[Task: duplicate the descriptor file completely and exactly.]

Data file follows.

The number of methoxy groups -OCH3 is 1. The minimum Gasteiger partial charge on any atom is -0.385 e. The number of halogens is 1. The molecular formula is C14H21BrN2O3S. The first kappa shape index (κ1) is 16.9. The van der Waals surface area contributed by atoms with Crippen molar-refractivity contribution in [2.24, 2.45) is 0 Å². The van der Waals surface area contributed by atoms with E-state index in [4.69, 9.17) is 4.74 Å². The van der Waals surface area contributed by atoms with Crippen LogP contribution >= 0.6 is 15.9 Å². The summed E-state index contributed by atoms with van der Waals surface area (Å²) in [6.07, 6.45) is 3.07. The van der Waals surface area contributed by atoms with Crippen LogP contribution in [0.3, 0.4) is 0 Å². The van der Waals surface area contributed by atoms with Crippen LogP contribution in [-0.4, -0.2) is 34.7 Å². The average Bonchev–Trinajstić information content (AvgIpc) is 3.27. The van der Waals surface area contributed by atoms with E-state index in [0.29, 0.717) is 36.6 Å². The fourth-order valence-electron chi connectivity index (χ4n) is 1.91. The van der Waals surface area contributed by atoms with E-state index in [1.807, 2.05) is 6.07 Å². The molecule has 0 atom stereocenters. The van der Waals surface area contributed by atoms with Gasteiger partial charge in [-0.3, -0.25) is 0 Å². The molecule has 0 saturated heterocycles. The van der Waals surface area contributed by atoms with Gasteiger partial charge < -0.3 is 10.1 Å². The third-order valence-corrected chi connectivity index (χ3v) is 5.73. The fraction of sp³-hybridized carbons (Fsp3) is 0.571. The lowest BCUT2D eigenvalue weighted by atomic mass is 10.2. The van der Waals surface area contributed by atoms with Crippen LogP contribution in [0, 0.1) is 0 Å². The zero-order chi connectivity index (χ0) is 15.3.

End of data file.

The number of methoxy groups -OCH3 is 1. The minimum Gasteiger partial charge on any atom is -0.385 e. The number of halogens is 1. The molecular formula is C14H21BrN2O3S. The first kappa shape index (κ1) is 16.9. The van der Waals surface area contributed by atoms with Crippen molar-refractivity contribution in [2.24, 2.45) is 0 Å². The van der Waals surface area contributed by atoms with E-state index in [4.69, 9.17) is 4.74 Å². The van der Waals surface area contributed by atoms with Crippen LogP contribution >= 0.6 is 15.9 Å². The summed E-state index contributed by atoms with van der Waals surface area (Å²) in [6.07, 6.45) is 3.07. The van der Waals surface area contributed by atoms with Crippen LogP contribution in [0.3, 0.4) is 0 Å². The van der Waals surface area contributed by atoms with Crippen LogP contribution in [-0.4, -0.2) is 34.7 Å². The average Bonchev–Trinajstić information content (AvgIpc) is 3.27. The van der Waals surface area contributed by atoms with E-state index in [0.29, 0.717) is 36.6 Å². The fourth-order valence-electron chi connectivity index (χ4n) is 1.91. The van der Waals surface area contributed by atoms with E-state index in [1.807, 2.05) is 6.07 Å². The molecule has 0 atom stereocenters. The van der Waals surface area contributed by atoms with Gasteiger partial charge in [-0.3, -0.25) is 0 Å². The molecule has 0 saturated heterocycles. The van der Waals surface area contributed by atoms with Gasteiger partial charge < -0.3 is 10.1 Å². The third-order valence-corrected chi connectivity index (χ3v) is 5.73. The fraction of sp³-hybridized carbons (Fsp3) is 0.571. The lowest BCUT2D eigenvalue weighted by atomic mass is 10.2. The van der Waals surface area contributed by atoms with Crippen LogP contribution in [0, 0.1) is 0 Å². The zero-order chi connectivity index (χ0) is 15.3.